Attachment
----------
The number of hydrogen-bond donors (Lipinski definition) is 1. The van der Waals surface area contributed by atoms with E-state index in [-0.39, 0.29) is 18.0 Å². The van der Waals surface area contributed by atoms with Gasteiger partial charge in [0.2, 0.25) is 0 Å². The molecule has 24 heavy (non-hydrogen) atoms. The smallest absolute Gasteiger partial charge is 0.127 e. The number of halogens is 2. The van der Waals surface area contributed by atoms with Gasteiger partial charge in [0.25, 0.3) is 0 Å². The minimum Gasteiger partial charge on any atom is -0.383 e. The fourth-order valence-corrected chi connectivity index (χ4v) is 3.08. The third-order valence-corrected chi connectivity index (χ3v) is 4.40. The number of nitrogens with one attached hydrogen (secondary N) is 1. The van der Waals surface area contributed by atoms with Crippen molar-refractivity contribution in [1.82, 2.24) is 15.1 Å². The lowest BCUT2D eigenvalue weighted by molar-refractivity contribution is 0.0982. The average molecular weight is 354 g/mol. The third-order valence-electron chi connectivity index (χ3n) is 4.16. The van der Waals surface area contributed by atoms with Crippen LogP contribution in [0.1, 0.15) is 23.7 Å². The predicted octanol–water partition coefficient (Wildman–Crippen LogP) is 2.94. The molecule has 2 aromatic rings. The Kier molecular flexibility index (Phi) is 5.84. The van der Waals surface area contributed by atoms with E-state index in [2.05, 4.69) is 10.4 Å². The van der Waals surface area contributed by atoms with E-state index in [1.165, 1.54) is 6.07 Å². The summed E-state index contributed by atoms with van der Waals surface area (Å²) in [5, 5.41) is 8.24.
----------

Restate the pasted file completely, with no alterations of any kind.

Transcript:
The number of hydrogen-bond donors (Lipinski definition) is 1. The van der Waals surface area contributed by atoms with E-state index in [-0.39, 0.29) is 18.0 Å². The van der Waals surface area contributed by atoms with Gasteiger partial charge in [0.2, 0.25) is 0 Å². The molecule has 24 heavy (non-hydrogen) atoms. The smallest absolute Gasteiger partial charge is 0.127 e. The number of halogens is 2. The van der Waals surface area contributed by atoms with Gasteiger partial charge in [0.25, 0.3) is 0 Å². The minimum Gasteiger partial charge on any atom is -0.383 e. The fourth-order valence-corrected chi connectivity index (χ4v) is 3.08. The third-order valence-corrected chi connectivity index (χ3v) is 4.40. The number of nitrogens with one attached hydrogen (secondary N) is 1. The van der Waals surface area contributed by atoms with Crippen molar-refractivity contribution in [1.82, 2.24) is 15.1 Å². The lowest BCUT2D eigenvalue weighted by molar-refractivity contribution is 0.0982. The average molecular weight is 354 g/mol. The third-order valence-electron chi connectivity index (χ3n) is 4.16. The van der Waals surface area contributed by atoms with Crippen LogP contribution in [0.1, 0.15) is 23.7 Å². The predicted octanol–water partition coefficient (Wildman–Crippen LogP) is 2.94. The molecule has 2 aromatic rings. The Kier molecular flexibility index (Phi) is 5.84. The van der Waals surface area contributed by atoms with E-state index in [2.05, 4.69) is 10.4 Å². The van der Waals surface area contributed by atoms with E-state index in [1.165, 1.54) is 6.07 Å². The summed E-state index contributed by atoms with van der Waals surface area (Å²) in [5, 5.41) is 8.24.